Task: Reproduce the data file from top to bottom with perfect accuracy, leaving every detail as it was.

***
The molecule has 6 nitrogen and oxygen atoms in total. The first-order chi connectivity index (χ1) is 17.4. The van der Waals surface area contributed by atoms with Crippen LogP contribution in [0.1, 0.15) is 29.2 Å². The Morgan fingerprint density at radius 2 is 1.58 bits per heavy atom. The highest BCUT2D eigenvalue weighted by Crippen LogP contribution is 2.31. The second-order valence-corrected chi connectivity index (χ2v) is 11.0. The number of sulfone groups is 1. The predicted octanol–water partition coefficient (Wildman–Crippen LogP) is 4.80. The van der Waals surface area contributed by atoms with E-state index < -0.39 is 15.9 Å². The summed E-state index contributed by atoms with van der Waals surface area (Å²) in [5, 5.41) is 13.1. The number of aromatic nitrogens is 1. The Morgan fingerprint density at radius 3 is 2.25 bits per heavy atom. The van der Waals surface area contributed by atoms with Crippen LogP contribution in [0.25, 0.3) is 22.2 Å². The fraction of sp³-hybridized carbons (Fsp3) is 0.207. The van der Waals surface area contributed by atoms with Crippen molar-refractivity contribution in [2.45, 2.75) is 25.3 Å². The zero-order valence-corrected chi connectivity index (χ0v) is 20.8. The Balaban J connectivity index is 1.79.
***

The molecule has 6 nitrogen and oxygen atoms in total. The first-order chi connectivity index (χ1) is 17.4. The van der Waals surface area contributed by atoms with Crippen LogP contribution in [0.1, 0.15) is 29.2 Å². The Morgan fingerprint density at radius 2 is 1.58 bits per heavy atom. The highest BCUT2D eigenvalue weighted by Crippen LogP contribution is 2.31. The second-order valence-corrected chi connectivity index (χ2v) is 11.0. The number of sulfone groups is 1. The predicted octanol–water partition coefficient (Wildman–Crippen LogP) is 4.80. The van der Waals surface area contributed by atoms with E-state index < -0.39 is 15.9 Å². The summed E-state index contributed by atoms with van der Waals surface area (Å²) in [5, 5.41) is 13.1. The number of aromatic nitrogens is 1. The Morgan fingerprint density at radius 3 is 2.25 bits per heavy atom. The van der Waals surface area contributed by atoms with Crippen LogP contribution in [0.25, 0.3) is 22.2 Å². The fraction of sp³-hybridized carbons (Fsp3) is 0.207. The van der Waals surface area contributed by atoms with Crippen molar-refractivity contribution in [2.45, 2.75) is 25.3 Å². The zero-order valence-corrected chi connectivity index (χ0v) is 20.8. The Balaban J connectivity index is 1.79.